Don’t believe me. Believe Google’s new video, “Top 5 Things To Consider For Your Website.” The fifth item in that video is to hire a search engine optimization expert. I think that is terrific advice, and we happen to be looking for a new client to start in February, so forward this to someone you think that we should be working with and suggest that you introduce us. Your friend or colleague will thank you, and I already do.
Google also updated its best practices documentation for mobile-first indexing with a significant amount of information. Some important things to note are keeping content consistent between mobile and desktop displays, using the same title tags and other meta tags behind the scenes, and a huge troubleshooting section.
4. Debugged: Coronavirus Misinformation
Remember: U.S. influenza deaths: 10,000 this flu season. Coronavirus deaths: 362, including one outside of China.
The coronavirus has not been patented, there are many strains of coronavirus, and it wasn’t started by a comedian.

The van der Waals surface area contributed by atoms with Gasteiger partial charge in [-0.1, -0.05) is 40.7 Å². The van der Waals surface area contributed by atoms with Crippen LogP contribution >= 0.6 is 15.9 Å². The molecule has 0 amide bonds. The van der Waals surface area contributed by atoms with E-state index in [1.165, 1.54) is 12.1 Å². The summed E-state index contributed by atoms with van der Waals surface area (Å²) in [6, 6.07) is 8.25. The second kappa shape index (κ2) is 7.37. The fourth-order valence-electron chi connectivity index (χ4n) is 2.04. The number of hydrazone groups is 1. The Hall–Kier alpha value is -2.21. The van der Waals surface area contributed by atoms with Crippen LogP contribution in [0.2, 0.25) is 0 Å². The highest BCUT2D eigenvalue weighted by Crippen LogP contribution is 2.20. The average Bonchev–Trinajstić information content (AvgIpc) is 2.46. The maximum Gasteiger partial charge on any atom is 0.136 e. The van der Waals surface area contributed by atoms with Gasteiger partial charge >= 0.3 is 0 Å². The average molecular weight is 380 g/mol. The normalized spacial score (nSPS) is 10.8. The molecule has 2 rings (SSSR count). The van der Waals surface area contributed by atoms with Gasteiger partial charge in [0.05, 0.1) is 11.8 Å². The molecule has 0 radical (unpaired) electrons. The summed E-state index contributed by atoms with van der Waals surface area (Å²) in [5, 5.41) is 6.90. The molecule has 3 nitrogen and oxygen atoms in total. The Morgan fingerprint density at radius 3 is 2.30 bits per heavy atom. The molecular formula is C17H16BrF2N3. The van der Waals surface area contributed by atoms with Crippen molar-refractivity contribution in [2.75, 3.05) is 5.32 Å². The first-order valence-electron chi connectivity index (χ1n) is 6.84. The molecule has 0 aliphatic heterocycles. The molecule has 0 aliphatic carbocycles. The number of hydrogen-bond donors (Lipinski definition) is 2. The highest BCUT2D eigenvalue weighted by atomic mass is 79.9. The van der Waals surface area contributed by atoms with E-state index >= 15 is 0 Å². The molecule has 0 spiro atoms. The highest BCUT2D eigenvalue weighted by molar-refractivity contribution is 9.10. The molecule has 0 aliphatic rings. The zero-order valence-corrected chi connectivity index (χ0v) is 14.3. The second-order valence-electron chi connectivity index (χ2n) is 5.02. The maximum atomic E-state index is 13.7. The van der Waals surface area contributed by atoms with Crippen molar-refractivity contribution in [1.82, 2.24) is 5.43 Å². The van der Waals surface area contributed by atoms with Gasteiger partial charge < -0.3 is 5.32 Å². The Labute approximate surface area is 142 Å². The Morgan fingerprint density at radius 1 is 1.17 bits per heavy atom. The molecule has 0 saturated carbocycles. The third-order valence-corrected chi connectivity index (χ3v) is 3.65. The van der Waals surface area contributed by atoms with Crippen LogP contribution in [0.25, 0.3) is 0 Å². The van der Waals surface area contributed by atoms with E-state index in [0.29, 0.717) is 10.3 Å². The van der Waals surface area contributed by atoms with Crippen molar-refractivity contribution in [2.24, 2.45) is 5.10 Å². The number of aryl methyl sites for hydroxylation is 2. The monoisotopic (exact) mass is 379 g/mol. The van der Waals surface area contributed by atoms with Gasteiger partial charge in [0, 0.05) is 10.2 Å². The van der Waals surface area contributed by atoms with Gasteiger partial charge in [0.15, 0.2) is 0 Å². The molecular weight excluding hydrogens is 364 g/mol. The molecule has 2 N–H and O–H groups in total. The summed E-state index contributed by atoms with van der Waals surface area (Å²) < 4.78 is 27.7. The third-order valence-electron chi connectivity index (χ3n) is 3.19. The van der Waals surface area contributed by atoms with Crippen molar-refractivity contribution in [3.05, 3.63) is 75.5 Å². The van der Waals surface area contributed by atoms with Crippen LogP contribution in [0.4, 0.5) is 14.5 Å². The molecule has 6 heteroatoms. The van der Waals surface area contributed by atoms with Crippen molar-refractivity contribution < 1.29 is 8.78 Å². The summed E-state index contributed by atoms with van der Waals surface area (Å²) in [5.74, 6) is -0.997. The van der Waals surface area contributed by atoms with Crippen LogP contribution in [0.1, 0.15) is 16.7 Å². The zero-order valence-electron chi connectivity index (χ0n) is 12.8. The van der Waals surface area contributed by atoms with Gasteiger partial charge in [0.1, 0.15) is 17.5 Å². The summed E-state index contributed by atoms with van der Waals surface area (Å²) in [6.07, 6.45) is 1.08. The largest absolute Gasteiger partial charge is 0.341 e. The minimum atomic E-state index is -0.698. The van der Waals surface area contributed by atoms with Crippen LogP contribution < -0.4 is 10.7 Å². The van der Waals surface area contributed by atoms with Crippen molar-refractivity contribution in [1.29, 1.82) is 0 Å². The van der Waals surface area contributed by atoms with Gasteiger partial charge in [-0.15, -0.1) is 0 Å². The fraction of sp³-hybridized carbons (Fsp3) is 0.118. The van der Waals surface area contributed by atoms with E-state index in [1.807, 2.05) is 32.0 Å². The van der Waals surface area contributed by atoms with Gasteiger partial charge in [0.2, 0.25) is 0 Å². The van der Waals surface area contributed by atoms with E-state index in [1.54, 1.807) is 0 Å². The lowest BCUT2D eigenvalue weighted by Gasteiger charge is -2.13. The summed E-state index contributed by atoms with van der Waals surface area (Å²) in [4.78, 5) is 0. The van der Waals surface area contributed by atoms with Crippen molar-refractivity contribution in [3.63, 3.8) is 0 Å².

5. Also in the Spotlight: Lady Gaga
One of my favorite recent stories describes Lady Gaga’s fans sleuthing her new website to find the title of her upcoming song. They had already spotted the title on an Instagram post last October and confirmed it was hidden in the text of her website.
6. Great Data: Name Guesser
We’ve written before about Nathan Yau at Flowing Data. One of his recent projects involves a “name guesser” that uses the decade a person was born and their gender to begin guessing their first name.
Nathan describes how he uses publicly available first name data from the Social Security Administration to guess the name. Don’t type anything and you’ll see the most popular letters. Add the first letter, and the choices quickly narrow. Add a second letter to get even closer.
The project is a nice look behind the scenes at how something interesting can be pulled together with great data that is often free and readily available.
7. Protip: Translating in Spreadsheets